Charlie rarely got any mail. So, when a package came addressed to him one Saturday, he eagerly opened the box. It was from Aunt Doris, and inside there were three wrapped presents. The wrapping paper was decorated with brightly colored cartoon animals.
“I think she forgot when my birthday is,” Charlie said.
“Or maybe she’s just being nice,” Marianne said.
“Can I open them?” Charlie asked, shaking the largest present. It rattled.
“Of course,” Isaac said. “The package was addressed to you.”
Charlie smiled and ripped open the first present. It was full of plain white socks. Marianne smiled. “How lovely. Socks are always useful.”
Charlie set the socks aside. “If they’re unlucky socks, I’m making them into sock puppets.”
“Wouldn’t they be evil sock puppets then?” Isaac asked.
Charlie thought for a moment. “No, I don’t think so. I think changing them into a puppet changes the luck.
“That’s good to know,” Isaac said.
Charlie picked up the second present and opened it. It was a bow tie. “What am I supposed to do with this?” he asked.
“Oh, it’s so cute,” Marianne said. “You can wear it on school picture day.”
“I wanted to wear my dinosaur shirt,” Charlie said.
“It has a hole in it,” Marianne said. “It’s too worn to wear to school at all.”
“Can’t you fix it?” Charlie asked.
“We’ll see,” Marianne said. “So…open the last one.”
Charlie opened it. Inside there was a metal box with a handle poking out one side. Charlie shook the box. It rattled. He tried opening the lid. “It’s stuck,” he said.
“Turn the handle,” Isaac said.
Charlie turned the handle. Music started playing. He stopped. “Oh, it’s a music box,” he said.
“Keep turning the handle,” Marianne said.
Charlie kept turning the handle and the music played. Da dum da dum da dum dee da dum… When the song ended, the box popped open. Charlie dropped the box. “What was that?” he asked. “I think there was something in there.”
Isaac and Marianne laughed. Isaac picked up the box. “It’s a jack-in-the-box,” Isaac said. “It’s supposed to do that.”
Thunder rumbled. “Oh no,” Marianne said. “Everyone help me bring the laundry in and close all the windows.”
Isaac set the jack-in-the-box down on the counter. They ran outside and brought everything in just before the rain started pouring. “I thought it was supposed to be sunny all week,” Isaac said.
“Well, I guess predicting the weather isn’t an exact science,” Marianne said.
Charlie picked up the jack-in-the-box. “It looks old,” he said. “I think it’s a little creepy.”
He handed it to Isaac. It did look old. The paint was worn and faded. The little man inside had a thin, frowning face. His hair and eyebrows were made of fluffy, dark fibers that poked out of his head as though he was carrying around his own static electricity bubble.
Isaac carefully held one of the tiny hands attached to a flopping cloth arm. “I think his face and hands are made of wood,” he said.
“Is he a wizard?” Charlie asked. “He’s in a blue robe thing with silver stars on it. He just needs a hat.”
“Maybe he is,” Isaac said. “Would you like me to put him on your dresser?”
“I don’t know. He looks angry,” Charlie said.
“I think he just looks sad. Maybe he doesn’t like being in a box,” Marianne said.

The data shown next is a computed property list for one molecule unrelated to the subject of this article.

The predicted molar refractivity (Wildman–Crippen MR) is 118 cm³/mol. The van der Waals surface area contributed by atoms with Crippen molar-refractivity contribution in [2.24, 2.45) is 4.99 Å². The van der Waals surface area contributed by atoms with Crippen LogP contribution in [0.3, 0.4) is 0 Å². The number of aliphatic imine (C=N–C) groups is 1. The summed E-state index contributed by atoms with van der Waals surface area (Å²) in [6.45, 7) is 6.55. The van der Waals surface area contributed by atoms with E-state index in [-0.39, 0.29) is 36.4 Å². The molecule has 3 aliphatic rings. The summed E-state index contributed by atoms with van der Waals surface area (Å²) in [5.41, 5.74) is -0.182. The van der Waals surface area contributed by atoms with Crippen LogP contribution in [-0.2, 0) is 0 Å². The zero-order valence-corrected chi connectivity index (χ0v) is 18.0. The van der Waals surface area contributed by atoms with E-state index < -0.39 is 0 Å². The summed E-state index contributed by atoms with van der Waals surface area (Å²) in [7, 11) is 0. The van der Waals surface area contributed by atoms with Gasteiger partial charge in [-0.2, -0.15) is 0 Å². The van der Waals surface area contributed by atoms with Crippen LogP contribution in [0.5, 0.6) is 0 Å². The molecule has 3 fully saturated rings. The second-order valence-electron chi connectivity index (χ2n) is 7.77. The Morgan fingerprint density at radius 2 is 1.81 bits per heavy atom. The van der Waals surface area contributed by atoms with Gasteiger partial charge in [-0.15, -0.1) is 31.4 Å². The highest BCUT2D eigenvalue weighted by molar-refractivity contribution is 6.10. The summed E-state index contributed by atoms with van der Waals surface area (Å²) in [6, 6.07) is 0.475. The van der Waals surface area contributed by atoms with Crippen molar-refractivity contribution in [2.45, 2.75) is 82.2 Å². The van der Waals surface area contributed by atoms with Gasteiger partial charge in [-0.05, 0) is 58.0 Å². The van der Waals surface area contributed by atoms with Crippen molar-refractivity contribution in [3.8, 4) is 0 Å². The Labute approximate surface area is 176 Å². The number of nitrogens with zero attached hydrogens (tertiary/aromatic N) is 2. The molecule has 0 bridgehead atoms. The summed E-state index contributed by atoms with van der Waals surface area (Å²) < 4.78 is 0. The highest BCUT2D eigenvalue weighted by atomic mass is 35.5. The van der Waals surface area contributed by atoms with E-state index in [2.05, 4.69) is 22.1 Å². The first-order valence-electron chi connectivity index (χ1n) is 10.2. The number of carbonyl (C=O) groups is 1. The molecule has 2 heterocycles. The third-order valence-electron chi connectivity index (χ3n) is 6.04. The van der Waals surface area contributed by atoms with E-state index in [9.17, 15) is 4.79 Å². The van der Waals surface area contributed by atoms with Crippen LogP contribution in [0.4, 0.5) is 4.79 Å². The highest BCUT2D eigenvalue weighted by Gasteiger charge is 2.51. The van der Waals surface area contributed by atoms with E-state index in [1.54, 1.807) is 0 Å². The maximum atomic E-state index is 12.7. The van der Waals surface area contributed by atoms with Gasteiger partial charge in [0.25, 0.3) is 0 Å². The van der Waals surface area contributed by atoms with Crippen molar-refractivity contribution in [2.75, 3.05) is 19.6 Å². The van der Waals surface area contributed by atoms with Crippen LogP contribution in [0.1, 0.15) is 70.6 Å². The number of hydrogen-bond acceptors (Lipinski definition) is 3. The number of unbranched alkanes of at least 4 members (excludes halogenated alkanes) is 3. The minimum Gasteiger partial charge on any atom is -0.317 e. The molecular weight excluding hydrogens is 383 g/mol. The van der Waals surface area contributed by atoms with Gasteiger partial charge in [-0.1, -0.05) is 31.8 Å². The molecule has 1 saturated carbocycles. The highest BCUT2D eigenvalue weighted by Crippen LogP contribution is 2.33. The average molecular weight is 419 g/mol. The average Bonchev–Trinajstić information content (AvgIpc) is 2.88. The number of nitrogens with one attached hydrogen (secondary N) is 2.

“Maybe,” Charlie said. He frowned. “I’ll leave him out of the box. I’ll go put him and the other stuff away.”
“Hurry back. You have a thank you card to write,” Marianne said.
“Okay,” Charlie said.
A week later, Marianne and Charlie were in the garden. Isaac was inside vacuuming. When he got to Charlie’s room, he saw the jack-in-the-box on the dresser. He looked at it. While it didn’t look happy, it did look a little less sad.
“Hmmm,” Isaac said. He shoved the little man in the box and turned the handle. Da dum da dum da dum dee da dum… The little man popped out of the box at the end of the song. He looked like he was glaring.
Thunder rumbled and suddenly it was pouring. Through the window, he could see Charlie and Marianne running inside. “I’m sorry,” Isaac said. “I won’t do that again. I just wanted to know.”
The little man stopped glaring, but he was still frowning. Isaac left to get towels for Charlie and Marianne. The each rushed to take a shower and wash off all the mud. Isaac went back to the jack-in-the-box.
“Do you need help? Were you always a jack-in-the-box?” he asked. The little man looked at him. “Can you blink?”
Slowly, the jack-in-the-box blinked.
“All right. Blink once for yes and twice for no,” Isaac said. “Were you always a jack-in-the-box?”
“Do you need help?”
“All right, I’ll call a friend,” Isaac said. He took a business card out of his wallet. It was a small card, with the words Wendell, Wizard Extrordinaire written above a phone number. He dialed the number.
As soon as he’d explained the problem and hung up, Wendell was knocking at the door. Isaac took the jack-in-the-box with him to answer the door. “Is that him?” Wendell asked. “Wait. That’s a silly question, of course it is.”
Wendell held out his hands and Isaac handed him the toy. Isaac inspected the jack-in-the-box. “Oh, he is really unlucky. Hopefully changing him back changes the luck. This will probably take a lot of work to figure out,” he said. “Can I take him with me?”
“Of course,” Isaac said.
Wendell unzipped the air and stepped through, taking the jack-in-the-box with him. Isaac was left alone on the front step. He went inside to finish the vaccuumming. Later that day, Charlie asked about the jack-in-the-box. “I sent him to get fixed,” Isaac said.
“Oh, okay,” Charlie said. “Can we watch a movie?”